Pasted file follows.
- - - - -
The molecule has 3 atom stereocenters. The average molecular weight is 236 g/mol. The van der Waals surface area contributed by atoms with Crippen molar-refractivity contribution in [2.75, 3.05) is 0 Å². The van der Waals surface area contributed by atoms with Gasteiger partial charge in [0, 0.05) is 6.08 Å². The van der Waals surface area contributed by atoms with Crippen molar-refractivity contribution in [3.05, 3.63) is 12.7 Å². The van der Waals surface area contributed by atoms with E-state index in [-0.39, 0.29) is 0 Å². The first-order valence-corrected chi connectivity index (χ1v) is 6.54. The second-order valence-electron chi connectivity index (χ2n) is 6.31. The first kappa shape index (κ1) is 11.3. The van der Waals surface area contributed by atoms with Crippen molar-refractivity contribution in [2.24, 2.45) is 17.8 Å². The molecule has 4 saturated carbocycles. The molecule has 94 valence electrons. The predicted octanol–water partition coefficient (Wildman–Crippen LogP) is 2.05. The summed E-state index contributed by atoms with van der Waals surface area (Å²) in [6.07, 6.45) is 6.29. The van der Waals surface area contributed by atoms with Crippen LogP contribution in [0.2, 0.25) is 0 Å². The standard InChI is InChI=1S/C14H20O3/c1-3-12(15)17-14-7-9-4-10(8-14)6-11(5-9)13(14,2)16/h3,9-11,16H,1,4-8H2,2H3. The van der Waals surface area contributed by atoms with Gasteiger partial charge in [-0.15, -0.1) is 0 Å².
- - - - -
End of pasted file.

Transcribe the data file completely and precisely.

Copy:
The molecule has 3 atom stereocenters. The average molecular weight is 236 g/mol. The van der Waals surface area contributed by atoms with Crippen molar-refractivity contribution in [2.75, 3.05) is 0 Å². The van der Waals surface area contributed by atoms with Gasteiger partial charge in [0, 0.05) is 6.08 Å². The van der Waals surface area contributed by atoms with Crippen molar-refractivity contribution in [3.05, 3.63) is 12.7 Å². The van der Waals surface area contributed by atoms with E-state index in [-0.39, 0.29) is 0 Å². The first-order valence-corrected chi connectivity index (χ1v) is 6.54. The second-order valence-electron chi connectivity index (χ2n) is 6.31. The first kappa shape index (κ1) is 11.3. The van der Waals surface area contributed by atoms with Crippen molar-refractivity contribution in [2.24, 2.45) is 17.8 Å². The molecule has 4 saturated carbocycles. The molecule has 94 valence electrons. The predicted octanol–water partition coefficient (Wildman–Crippen LogP) is 2.05. The summed E-state index contributed by atoms with van der Waals surface area (Å²) in [6.07, 6.45) is 6.29. The van der Waals surface area contributed by atoms with Crippen LogP contribution in [0.2, 0.25) is 0 Å². The standard InChI is InChI=1S/C14H20O3/c1-3-12(15)17-14-7-9-4-10(8-14)6-11(5-9)13(14,2)16/h3,9-11,16H,1,4-8H2,2H3. The van der Waals surface area contributed by atoms with Gasteiger partial charge in [-0.15, -0.1) is 0 Å².